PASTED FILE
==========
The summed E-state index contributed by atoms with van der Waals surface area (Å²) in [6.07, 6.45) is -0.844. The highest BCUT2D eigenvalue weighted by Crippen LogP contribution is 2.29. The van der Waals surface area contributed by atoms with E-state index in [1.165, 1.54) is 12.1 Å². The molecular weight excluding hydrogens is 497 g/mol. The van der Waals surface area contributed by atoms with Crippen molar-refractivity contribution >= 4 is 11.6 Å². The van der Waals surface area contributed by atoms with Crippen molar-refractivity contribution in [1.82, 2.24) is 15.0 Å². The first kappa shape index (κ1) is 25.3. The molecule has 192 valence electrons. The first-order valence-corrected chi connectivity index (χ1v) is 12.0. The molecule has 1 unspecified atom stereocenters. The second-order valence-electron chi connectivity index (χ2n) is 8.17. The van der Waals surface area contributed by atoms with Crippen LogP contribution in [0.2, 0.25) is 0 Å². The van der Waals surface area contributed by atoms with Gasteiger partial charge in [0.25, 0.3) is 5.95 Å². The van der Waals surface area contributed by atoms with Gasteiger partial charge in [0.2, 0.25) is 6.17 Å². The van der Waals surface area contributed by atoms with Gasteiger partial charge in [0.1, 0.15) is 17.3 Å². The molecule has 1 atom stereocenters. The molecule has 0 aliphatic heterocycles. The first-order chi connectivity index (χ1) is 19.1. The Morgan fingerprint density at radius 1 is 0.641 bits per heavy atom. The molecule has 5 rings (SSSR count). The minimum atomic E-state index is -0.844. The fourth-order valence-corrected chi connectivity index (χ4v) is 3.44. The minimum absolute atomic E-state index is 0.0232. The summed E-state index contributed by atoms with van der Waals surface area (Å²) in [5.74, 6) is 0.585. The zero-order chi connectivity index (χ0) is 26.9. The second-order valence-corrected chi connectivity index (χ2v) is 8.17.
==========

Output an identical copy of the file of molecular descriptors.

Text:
The summed E-state index contributed by atoms with van der Waals surface area (Å²) in [6.07, 6.45) is -0.844. The highest BCUT2D eigenvalue weighted by Crippen LogP contribution is 2.29. The van der Waals surface area contributed by atoms with E-state index in [1.165, 1.54) is 12.1 Å². The molecular weight excluding hydrogens is 497 g/mol. The van der Waals surface area contributed by atoms with Crippen molar-refractivity contribution >= 4 is 11.6 Å². The van der Waals surface area contributed by atoms with Crippen molar-refractivity contribution in [1.82, 2.24) is 15.0 Å². The first kappa shape index (κ1) is 25.3. The molecule has 192 valence electrons. The first-order valence-corrected chi connectivity index (χ1v) is 12.0. The molecule has 1 unspecified atom stereocenters. The second-order valence-electron chi connectivity index (χ2n) is 8.17. The van der Waals surface area contributed by atoms with Crippen LogP contribution in [0.2, 0.25) is 0 Å². The van der Waals surface area contributed by atoms with Gasteiger partial charge in [0.25, 0.3) is 5.95 Å². The van der Waals surface area contributed by atoms with Gasteiger partial charge in [0.2, 0.25) is 6.17 Å². The van der Waals surface area contributed by atoms with Gasteiger partial charge in [0.1, 0.15) is 17.3 Å². The molecule has 1 atom stereocenters. The molecule has 0 aliphatic heterocycles. The first-order chi connectivity index (χ1) is 19.1. The Morgan fingerprint density at radius 1 is 0.641 bits per heavy atom. The molecule has 5 rings (SSSR count). The minimum atomic E-state index is -0.844. The fourth-order valence-corrected chi connectivity index (χ4v) is 3.44. The minimum absolute atomic E-state index is 0.0232. The summed E-state index contributed by atoms with van der Waals surface area (Å²) in [5.74, 6) is 0.585. The zero-order chi connectivity index (χ0) is 26.9. The second-order valence-corrected chi connectivity index (χ2v) is 8.17.